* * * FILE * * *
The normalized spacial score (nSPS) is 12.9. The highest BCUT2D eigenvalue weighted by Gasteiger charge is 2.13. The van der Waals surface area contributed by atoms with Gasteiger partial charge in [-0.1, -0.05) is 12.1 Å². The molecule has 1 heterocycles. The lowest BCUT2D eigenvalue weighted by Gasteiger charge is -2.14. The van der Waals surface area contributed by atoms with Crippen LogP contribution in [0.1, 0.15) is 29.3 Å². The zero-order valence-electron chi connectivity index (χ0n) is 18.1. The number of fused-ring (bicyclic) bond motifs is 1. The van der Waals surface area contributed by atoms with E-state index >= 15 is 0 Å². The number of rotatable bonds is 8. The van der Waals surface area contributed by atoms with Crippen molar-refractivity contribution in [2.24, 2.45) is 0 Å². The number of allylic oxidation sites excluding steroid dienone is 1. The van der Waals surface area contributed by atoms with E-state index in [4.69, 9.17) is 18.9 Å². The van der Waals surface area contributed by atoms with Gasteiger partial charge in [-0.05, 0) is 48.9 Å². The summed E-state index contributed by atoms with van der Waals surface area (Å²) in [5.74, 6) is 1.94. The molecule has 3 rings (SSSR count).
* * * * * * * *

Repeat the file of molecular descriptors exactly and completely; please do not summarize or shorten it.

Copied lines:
The normalized spacial score (nSPS) is 12.9. The highest BCUT2D eigenvalue weighted by Gasteiger charge is 2.13. The van der Waals surface area contributed by atoms with Gasteiger partial charge in [-0.1, -0.05) is 12.1 Å². The molecule has 1 heterocycles. The lowest BCUT2D eigenvalue weighted by Gasteiger charge is -2.14. The van der Waals surface area contributed by atoms with Crippen LogP contribution in [0.1, 0.15) is 29.3 Å². The zero-order valence-electron chi connectivity index (χ0n) is 18.1. The number of fused-ring (bicyclic) bond motifs is 1. The van der Waals surface area contributed by atoms with E-state index >= 15 is 0 Å². The number of rotatable bonds is 8. The van der Waals surface area contributed by atoms with Crippen molar-refractivity contribution in [2.24, 2.45) is 0 Å². The number of allylic oxidation sites excluding steroid dienone is 1. The van der Waals surface area contributed by atoms with E-state index in [4.69, 9.17) is 18.9 Å². The van der Waals surface area contributed by atoms with Gasteiger partial charge in [-0.05, 0) is 48.9 Å². The summed E-state index contributed by atoms with van der Waals surface area (Å²) in [5.74, 6) is 1.94. The molecule has 3 rings (SSSR count).